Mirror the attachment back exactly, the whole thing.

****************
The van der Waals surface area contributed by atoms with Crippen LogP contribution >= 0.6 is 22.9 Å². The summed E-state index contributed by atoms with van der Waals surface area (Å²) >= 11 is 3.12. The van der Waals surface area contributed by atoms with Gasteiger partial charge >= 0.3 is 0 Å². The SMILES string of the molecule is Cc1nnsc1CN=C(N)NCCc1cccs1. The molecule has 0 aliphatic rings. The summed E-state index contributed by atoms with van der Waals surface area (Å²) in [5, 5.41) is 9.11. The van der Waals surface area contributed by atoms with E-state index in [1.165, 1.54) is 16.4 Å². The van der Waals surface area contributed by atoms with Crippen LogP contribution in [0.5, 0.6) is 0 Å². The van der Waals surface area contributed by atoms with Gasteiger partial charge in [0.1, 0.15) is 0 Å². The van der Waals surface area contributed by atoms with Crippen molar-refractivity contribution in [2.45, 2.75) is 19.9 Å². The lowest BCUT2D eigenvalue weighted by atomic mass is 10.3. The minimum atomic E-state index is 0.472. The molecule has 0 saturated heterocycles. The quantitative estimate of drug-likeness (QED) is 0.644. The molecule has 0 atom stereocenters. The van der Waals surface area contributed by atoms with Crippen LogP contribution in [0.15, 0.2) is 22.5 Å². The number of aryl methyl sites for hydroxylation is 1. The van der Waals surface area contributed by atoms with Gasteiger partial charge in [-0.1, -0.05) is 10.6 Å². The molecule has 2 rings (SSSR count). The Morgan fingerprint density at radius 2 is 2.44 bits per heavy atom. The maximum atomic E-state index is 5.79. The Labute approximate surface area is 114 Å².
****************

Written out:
The van der Waals surface area contributed by atoms with Crippen LogP contribution >= 0.6 is 22.9 Å². The summed E-state index contributed by atoms with van der Waals surface area (Å²) >= 11 is 3.12. The van der Waals surface area contributed by atoms with Gasteiger partial charge >= 0.3 is 0 Å². The SMILES string of the molecule is Cc1nnsc1CN=C(N)NCCc1cccs1. The molecule has 0 aliphatic rings. The summed E-state index contributed by atoms with van der Waals surface area (Å²) in [5, 5.41) is 9.11. The van der Waals surface area contributed by atoms with E-state index in [1.165, 1.54) is 16.4 Å². The van der Waals surface area contributed by atoms with Crippen LogP contribution in [0.5, 0.6) is 0 Å². The van der Waals surface area contributed by atoms with Gasteiger partial charge in [0.1, 0.15) is 0 Å². The van der Waals surface area contributed by atoms with Crippen molar-refractivity contribution in [2.45, 2.75) is 19.9 Å². The lowest BCUT2D eigenvalue weighted by atomic mass is 10.3. The minimum atomic E-state index is 0.472. The molecule has 0 saturated heterocycles. The quantitative estimate of drug-likeness (QED) is 0.644. The molecule has 0 atom stereocenters. The van der Waals surface area contributed by atoms with Crippen LogP contribution in [0.15, 0.2) is 22.5 Å². The number of aryl methyl sites for hydroxylation is 1. The van der Waals surface area contributed by atoms with Gasteiger partial charge in [-0.1, -0.05) is 10.6 Å². The molecule has 2 rings (SSSR count). The Morgan fingerprint density at radius 2 is 2.44 bits per heavy atom. The maximum atomic E-state index is 5.79. The Labute approximate surface area is 114 Å².